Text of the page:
Queue up with QIAGEN

QIAGEN announces companion Dx partnerships with Pfizer, Lilly

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GERMANTOWN, Md.—QIAGEN recently announced a pair ofcollaborations, revealing that it has entered into separate partnerships withEli Lilly & Co. and Pfizer Inc., both with a focus on companion diagnosticsfor cancer treatments. Financial details were not disclosed for eitheragreement.
Lilly and QIAGEN will work together on the development,manufacturing and commercialization of a molecular companion diagnostic forLilly's proprietary compound, called a JAK2 inhibitor. It targets the Januskinase 2 (JAK2) gene, which plays a role in myeloproliferative neoplasms, anassortment of blood cancers that lead to abnormal growth of blood cells. Perthe terms of the agreement, QIAGEN will develop a companion diagnostic testthat will provide quantitative and qualitative results for the JAK2 V617Fmutation to aid in the identification of patients who are more likely torespond to Lilly's JAK2 inhibitor.
"The collaboration with Lilly is a strong testament toQIAGEN's capabilities in companion diagnostics, biomarkers and personalizedhealthcare," Dr. Stephen Little, vice president of personalized healthcare atQIAGEN, said in a press release. "We look forward to developing the potentialfor this innovative diagnostic-therapeutic combination to improve the standardof care for patients suffering from these blood cancers."
Development and use of the QIAGEN JAK2 assay during clinicaltrials is also included in the partnership, as is manufacturing and jointcommercialization of the diagnostic product in parallel with Lilly's compound.QIAGEN originally secured exclusive access to the JAK2 biomarker thanks to anagreement with Ipsogen, which it proposed to acquire in June.
"QIAGEN's strategy is to establish a broad range of[companion diagnostic] partnerships which are not only commercially valuable inthemselves, but also have the potential to improve patient outcomes andminimize drug wastage," says Little. "The Lilly partnership met all of thesecriteria."
QIAGEN's partnership with Pfizer has a similar structure,except that the pair will be developing a companion diagnostic test forPfizer's non-small cell lung cancer compound. The investigational compound,dacomitinib (PF-00299804), is an oral inhibitor of HER-1 (EGFR), HER-2 andHER-4 tyrosine kinases. Under the terms of the agreement, QIAGEN and Pfizerwill collaborate on the development of a KRAS companion diagnostic to be usedin conjunction with dacomitinib. The partnership includes clinical trials andsubmissions for a Premarket Approval application in the United States and theCE mark in Europe, in addition to applicable regulatory approvals in otherregions.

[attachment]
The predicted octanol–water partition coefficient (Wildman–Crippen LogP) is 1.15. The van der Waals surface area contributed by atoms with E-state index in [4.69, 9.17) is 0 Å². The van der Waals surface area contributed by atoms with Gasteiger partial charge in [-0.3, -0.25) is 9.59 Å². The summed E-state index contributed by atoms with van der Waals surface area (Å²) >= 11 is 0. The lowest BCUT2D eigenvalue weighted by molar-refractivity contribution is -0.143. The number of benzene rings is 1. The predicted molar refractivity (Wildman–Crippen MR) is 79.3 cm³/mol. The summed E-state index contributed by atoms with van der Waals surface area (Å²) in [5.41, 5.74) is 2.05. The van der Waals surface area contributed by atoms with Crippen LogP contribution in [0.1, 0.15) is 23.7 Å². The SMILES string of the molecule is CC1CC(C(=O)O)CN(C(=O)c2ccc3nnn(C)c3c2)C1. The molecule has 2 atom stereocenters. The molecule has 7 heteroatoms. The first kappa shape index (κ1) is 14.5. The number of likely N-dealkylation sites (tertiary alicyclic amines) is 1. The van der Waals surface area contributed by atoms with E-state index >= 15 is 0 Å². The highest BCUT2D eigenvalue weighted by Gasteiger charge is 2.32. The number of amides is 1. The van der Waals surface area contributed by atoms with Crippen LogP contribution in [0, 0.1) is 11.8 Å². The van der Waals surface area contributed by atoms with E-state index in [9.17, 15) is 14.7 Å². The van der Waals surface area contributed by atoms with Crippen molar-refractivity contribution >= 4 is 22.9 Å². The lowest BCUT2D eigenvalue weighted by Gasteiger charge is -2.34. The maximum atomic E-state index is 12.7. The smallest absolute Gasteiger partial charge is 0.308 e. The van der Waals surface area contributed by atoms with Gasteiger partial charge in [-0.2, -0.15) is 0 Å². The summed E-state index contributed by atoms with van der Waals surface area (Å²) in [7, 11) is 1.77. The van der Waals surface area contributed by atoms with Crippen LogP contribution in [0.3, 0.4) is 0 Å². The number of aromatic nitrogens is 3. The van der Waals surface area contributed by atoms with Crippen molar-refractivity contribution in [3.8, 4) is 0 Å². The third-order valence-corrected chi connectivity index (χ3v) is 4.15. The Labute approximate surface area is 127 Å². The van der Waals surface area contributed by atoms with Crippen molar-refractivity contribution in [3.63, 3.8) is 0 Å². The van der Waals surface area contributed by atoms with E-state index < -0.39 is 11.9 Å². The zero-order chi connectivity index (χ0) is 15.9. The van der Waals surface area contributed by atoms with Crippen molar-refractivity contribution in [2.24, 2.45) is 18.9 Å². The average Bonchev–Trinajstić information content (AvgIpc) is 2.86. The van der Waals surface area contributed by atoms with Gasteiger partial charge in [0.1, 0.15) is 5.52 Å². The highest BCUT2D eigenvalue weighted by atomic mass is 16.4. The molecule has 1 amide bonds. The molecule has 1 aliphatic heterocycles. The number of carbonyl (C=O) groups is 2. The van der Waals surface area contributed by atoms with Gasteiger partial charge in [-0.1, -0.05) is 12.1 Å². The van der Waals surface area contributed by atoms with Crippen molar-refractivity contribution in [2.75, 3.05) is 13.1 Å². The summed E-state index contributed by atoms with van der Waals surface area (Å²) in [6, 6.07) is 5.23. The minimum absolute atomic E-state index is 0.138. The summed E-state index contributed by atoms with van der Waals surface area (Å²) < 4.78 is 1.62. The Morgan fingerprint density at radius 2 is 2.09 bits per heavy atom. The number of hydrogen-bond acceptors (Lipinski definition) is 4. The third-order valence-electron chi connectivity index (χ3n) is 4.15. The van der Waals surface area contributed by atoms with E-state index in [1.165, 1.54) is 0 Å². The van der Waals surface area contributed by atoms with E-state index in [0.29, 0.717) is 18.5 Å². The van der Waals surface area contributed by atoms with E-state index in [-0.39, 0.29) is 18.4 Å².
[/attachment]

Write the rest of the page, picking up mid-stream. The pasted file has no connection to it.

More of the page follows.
"We are pleased to collaborate with Pfizer seeking toadvance personalized healthcare with a new potential tool in the fight againstnon-small cell lung cancer, a major killer around the world," said Littlein a press release. "This partnership unites QIAGEN's capabilities incompanion diagnostics with Pfizer's scientific excellence and global presenceto develop an innovative diagnostic-therapeutic combination with the potentialto improve the standard of care for [non-small cell lung cancer]patients."
The companion diagnostic will be based on QIAGEN'sproprietary KRAS assay technology, which identifies mutation in the KRAS gene.Since EGFR inhibitors are usually effective in patients without KRAS mutations,the new assay will aid in the identification of patients who will benefit themost from EGFR-inhibitor therapies. QIAGEN has already submitted an applicationfor Premarket Approval for KRAS companion diagnostics to the U.S. Food and DrugAdministration (FDA) for use with the other drugs that target metastaticcolorectal cancers.
Once clinical development is finished for the KRAS companiondiagnostic for non-small cell lung cancer, QIAGEN intends to submit a premarketapproval application supplement to the FDA for full automation of the workflow,which will grant pathologists access and easy processing of lung tissuesamples.
"We see business benefits for Pfizer and QIAGEN, improvedhealthcare for patients and reduced costs for healthcare providers," Littlesays of the partnership. "It really is a win-win-win situation."

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